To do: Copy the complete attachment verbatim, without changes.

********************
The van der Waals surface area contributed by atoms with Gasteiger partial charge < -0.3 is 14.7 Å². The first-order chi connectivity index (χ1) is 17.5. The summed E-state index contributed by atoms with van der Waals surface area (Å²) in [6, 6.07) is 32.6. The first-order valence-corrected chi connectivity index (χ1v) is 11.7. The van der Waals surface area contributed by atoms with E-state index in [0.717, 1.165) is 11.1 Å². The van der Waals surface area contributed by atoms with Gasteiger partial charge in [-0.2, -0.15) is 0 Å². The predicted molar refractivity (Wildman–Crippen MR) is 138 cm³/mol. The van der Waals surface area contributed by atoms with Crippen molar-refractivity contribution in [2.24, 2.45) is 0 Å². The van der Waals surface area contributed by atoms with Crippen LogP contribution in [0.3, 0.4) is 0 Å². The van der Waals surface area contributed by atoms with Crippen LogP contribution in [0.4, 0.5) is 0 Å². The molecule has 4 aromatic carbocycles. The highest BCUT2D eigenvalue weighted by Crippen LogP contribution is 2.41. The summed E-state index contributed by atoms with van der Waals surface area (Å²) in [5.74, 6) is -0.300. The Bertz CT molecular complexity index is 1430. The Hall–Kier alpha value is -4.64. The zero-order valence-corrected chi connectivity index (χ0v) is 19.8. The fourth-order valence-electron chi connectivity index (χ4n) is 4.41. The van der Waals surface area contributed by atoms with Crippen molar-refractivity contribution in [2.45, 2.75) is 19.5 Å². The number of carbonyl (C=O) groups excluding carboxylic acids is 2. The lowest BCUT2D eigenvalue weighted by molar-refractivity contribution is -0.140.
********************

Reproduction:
The van der Waals surface area contributed by atoms with Gasteiger partial charge < -0.3 is 14.7 Å². The first-order chi connectivity index (χ1) is 17.5. The summed E-state index contributed by atoms with van der Waals surface area (Å²) in [6, 6.07) is 32.6. The first-order valence-corrected chi connectivity index (χ1v) is 11.7. The van der Waals surface area contributed by atoms with E-state index in [0.717, 1.165) is 11.1 Å². The van der Waals surface area contributed by atoms with Gasteiger partial charge in [-0.2, -0.15) is 0 Å². The predicted molar refractivity (Wildman–Crippen MR) is 138 cm³/mol. The van der Waals surface area contributed by atoms with Crippen molar-refractivity contribution in [2.24, 2.45) is 0 Å². The van der Waals surface area contributed by atoms with Crippen LogP contribution in [0.3, 0.4) is 0 Å². The van der Waals surface area contributed by atoms with Crippen LogP contribution in [0.4, 0.5) is 0 Å². The molecule has 4 aromatic carbocycles. The highest BCUT2D eigenvalue weighted by Crippen LogP contribution is 2.41. The summed E-state index contributed by atoms with van der Waals surface area (Å²) in [5.74, 6) is -0.300. The Bertz CT molecular complexity index is 1430. The Hall–Kier alpha value is -4.64. The zero-order valence-corrected chi connectivity index (χ0v) is 19.8. The fourth-order valence-electron chi connectivity index (χ4n) is 4.41. The van der Waals surface area contributed by atoms with Crippen molar-refractivity contribution in [2.45, 2.75) is 19.5 Å². The number of carbonyl (C=O) groups excluding carboxylic acids is 2. The lowest BCUT2D eigenvalue weighted by molar-refractivity contribution is -0.140.